Those fans who tossed the B.C. Lions onto the scrap pile back in July are going get a huge surprise waking up Monday morning after reading the morning website.Because surprise, surprise, the B.C. Lions are 2011 Grey Cup Champions.The Canadian Football League’s Most Outstanding Player, Travis Lulay, tossed consecutive second half touchdown passes to Kierrie Johnson and Arland Bruce sparking the Lions to a 34-23 victory over the Winnipeg Blue Bombers Sunday at B.C. Place in Vancouver.“It’s a championship game. You’ve got to keep the faith and this feels pretty sweet,” Lulay told TSN following the game after struggling before getting the job done.Lulay completed 21 of his 37 passes for 320 yards and two scores.The Lions, winning the sixth championship in franchise history, are the first team in CFL history to start the season with five straight losses and win the Grey Cup.“I told the guys to stay focused,” said Geroy Simon when asked about the 0-5 start.B.C. led 10-0 a field goal by Paul McCallum and touchdown by Andrew Harris.A single point along with a field goal by McCallum increased the lead to 14-0 before Winnipeg kicked two fields goals to make the score 14-6 at the half.The teams exchanged field goals before Lulay & Company went to work as the B.C. quarterback connected with Kierrie Johnson on a 66-yard TD pass.In the fourth quarter after Odell Willis muffed on a potential game-changing interception, the Lions engineered a nine-play 82-yard drive that ended in a six-yard TD pass to Arland Bruce.Winnipeg scored two late touchdowns before McCallum put the game away with a 34-yard field goal. Lulay revealed after the game he was playing with a bad groin injury suffered during the first quarter. The injury slowed Lulay’s ability to run during the game.The Lions win tied head coach Wally Buono with Don Matthews and Hugh Campbell with the most Grey Cup wins at five.B.C. running back Andrew Harris was named the Most Outstanding Canadian in the Grey Cup.There are four teams in CFL history to win a Grey Cup at home. The Lions have done it twice, also capturing the title in 1994.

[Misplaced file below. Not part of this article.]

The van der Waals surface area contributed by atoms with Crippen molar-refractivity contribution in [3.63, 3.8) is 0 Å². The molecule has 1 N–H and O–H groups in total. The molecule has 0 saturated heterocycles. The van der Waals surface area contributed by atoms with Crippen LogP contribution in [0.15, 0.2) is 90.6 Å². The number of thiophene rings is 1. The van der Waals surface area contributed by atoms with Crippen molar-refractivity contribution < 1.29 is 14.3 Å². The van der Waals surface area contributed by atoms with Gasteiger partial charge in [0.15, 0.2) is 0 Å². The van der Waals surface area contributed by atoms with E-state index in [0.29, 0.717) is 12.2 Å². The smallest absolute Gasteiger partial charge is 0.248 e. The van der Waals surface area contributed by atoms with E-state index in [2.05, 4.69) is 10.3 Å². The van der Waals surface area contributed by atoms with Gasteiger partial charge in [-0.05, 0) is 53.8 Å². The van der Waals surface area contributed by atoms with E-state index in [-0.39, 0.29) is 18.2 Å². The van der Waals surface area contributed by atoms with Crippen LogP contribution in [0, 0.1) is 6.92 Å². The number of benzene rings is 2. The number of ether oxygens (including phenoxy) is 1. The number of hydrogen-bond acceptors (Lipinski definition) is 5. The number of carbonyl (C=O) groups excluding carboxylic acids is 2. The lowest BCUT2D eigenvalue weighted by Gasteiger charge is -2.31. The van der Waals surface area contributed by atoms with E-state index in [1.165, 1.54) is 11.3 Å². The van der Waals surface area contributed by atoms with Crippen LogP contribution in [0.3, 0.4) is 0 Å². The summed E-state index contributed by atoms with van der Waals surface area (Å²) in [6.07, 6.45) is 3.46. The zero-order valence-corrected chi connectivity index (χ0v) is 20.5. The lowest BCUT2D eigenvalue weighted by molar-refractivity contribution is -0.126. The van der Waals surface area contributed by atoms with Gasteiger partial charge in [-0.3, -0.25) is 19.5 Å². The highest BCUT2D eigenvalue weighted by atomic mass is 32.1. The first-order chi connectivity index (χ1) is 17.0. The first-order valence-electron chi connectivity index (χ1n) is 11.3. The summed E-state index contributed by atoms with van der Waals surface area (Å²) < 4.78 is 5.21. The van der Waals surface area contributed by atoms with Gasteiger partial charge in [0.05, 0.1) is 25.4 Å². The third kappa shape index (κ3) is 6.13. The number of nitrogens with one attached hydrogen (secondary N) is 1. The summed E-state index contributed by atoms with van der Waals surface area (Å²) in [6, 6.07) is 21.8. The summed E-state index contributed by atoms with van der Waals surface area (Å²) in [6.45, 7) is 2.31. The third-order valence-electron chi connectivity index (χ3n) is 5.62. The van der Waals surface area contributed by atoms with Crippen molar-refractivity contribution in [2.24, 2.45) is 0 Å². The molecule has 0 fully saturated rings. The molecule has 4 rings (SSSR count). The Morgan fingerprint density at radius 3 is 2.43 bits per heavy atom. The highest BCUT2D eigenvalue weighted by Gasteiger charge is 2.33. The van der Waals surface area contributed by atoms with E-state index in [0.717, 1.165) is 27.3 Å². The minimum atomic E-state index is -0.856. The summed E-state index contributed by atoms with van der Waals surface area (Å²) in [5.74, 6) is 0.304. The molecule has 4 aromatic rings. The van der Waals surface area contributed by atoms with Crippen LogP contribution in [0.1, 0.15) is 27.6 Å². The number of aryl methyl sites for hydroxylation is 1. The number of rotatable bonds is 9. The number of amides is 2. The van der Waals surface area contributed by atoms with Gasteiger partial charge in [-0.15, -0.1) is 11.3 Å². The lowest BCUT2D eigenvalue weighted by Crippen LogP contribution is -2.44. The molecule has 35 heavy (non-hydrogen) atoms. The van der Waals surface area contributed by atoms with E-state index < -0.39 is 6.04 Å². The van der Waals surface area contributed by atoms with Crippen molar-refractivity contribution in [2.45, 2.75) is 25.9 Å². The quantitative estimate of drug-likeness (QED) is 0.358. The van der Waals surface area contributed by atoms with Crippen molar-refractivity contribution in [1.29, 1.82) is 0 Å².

By BETH HARRISAP Racing WriterARCADIA, Calif. (AP) _ Turns out the $1 million Santa Anita Handicap wasn’t much of a challenge for prohibitive favorite Shared Belief.The 5-year-old dark bay gelding collared pacesetter Moreno on the turn for home and went on to win by 4 1/4 lengths Saturday, improving to 10-1 in his career.Shared Belief ran 1 1/4 miles in 2:00.67 and paid $2.60, $2.20 and $2.10 as the 1-5 favorite of 26,134 fans.Hall of Fame jockey Mike Smith earned a record third consecutive Big `Cap victory, having won the previous two years aboard Game On Dude. He had Shared Belief in the middle of the pack much of the way before they went four horses wide to take the lead into the stretch.“Not to take anything away from the competition, but I geared him down a few times and he still won like that,” Smith said. “I was watching the (infield) TV from the quarter-pole to the wire and I feel bad to say this, but I was trying to not win by so far. As they say, don’t squeeze a lemon if you don’t have to.”Shared Belief’s only blemish is a loss in the $5 million Breeders’ Cup Classic after a messy start last fall at Santa Anita. He finished fourth, losing by 3 3/4 lengths. Hall of Fame trainer Jerry Hollendorfer marvels at his gelding’s consistency.“Horses get ups and downs and he just stays the same and he does whatever we ask him to do,” he said. “He seems very happy and enthusiastic about it.”Moreno returned $4.80 and $4.20 in his first start since getting slammed hard out of the starting gate in the BC Classic, while Catch a Flight was another head back in third and paid $4.20 to show. Hard Aces was fourth and Bronzo fifth.Hall of Famer Gary Stevens, aboard Catch a Flight, fell beyond the finish line.“He just tripped with me,” Stevens said. “He started to go down head-first and he caught himself. When he did, it shot me straight up in the air. I tried to tuck and I landed on my back. It knocked the wind out of me. I’m OK.”Co-owned by sports talk host Jim Rome, Shared Belief was coming off a victory over reigning Horse of the Year California Chrome in the San Antonio Invitational exactly a month ago. The gelding is based in the San Francisco Bay area, so Rome doesn’t see him often.“It’s like he shows up every single time _ he always runs big, is always tough and just has a lot of grit, a lot of heart,” Rome said. “He never disappoints.”Hollendorfer earned his second Big `Cap win, and first since 2008. He is another of the gelding’s co-owners.“I’m just so grateful to have a horse like this,” he said. “I’m very pleased to have this horse and hope that we can keep him racing well like he has been.”Crimson Giant, a 6-year-old gelding, finished last in the 13-horse field in his virtually unheard of 67th career start. He has just one win to his credit.There was $201,669 bet to place on Shared Belief.The victory, worth $600,000, increased Shared Belief’s career earnings to $2,932,200. –30–